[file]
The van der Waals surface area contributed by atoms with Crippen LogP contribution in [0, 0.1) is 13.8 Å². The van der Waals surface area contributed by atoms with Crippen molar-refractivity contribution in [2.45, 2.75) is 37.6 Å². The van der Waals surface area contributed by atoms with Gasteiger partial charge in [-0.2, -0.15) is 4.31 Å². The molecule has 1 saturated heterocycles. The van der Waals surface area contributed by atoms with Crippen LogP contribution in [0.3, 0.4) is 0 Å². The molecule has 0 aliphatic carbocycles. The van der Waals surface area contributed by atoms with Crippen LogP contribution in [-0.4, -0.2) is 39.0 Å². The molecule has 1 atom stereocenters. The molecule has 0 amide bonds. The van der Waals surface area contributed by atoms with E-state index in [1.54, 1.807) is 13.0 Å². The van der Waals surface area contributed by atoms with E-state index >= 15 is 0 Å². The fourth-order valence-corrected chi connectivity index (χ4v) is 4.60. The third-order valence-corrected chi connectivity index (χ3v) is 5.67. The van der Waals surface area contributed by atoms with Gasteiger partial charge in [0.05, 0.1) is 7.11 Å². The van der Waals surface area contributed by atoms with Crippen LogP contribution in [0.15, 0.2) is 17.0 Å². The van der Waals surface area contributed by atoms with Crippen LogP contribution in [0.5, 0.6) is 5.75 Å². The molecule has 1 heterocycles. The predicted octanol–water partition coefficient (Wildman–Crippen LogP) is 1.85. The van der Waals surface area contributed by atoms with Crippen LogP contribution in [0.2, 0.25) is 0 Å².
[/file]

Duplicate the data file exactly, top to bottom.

The van der Waals surface area contributed by atoms with Crippen LogP contribution in [0, 0.1) is 13.8 Å². The van der Waals surface area contributed by atoms with Crippen molar-refractivity contribution in [2.45, 2.75) is 37.6 Å². The van der Waals surface area contributed by atoms with Gasteiger partial charge in [-0.2, -0.15) is 4.31 Å². The molecule has 1 saturated heterocycles. The van der Waals surface area contributed by atoms with Crippen LogP contribution in [0.3, 0.4) is 0 Å². The molecule has 0 aliphatic carbocycles. The van der Waals surface area contributed by atoms with Crippen LogP contribution in [-0.4, -0.2) is 39.0 Å². The molecule has 1 atom stereocenters. The molecule has 0 amide bonds. The van der Waals surface area contributed by atoms with E-state index in [1.54, 1.807) is 13.0 Å². The van der Waals surface area contributed by atoms with E-state index >= 15 is 0 Å². The fourth-order valence-corrected chi connectivity index (χ4v) is 4.60. The third-order valence-corrected chi connectivity index (χ3v) is 5.67. The van der Waals surface area contributed by atoms with Gasteiger partial charge in [0.05, 0.1) is 7.11 Å². The van der Waals surface area contributed by atoms with Crippen LogP contribution in [0.15, 0.2) is 17.0 Å². The van der Waals surface area contributed by atoms with Crippen LogP contribution in [0.5, 0.6) is 5.75 Å². The molecule has 1 heterocycles. The predicted octanol–water partition coefficient (Wildman–Crippen LogP) is 1.85. The van der Waals surface area contributed by atoms with Crippen LogP contribution in [0.2, 0.25) is 0 Å².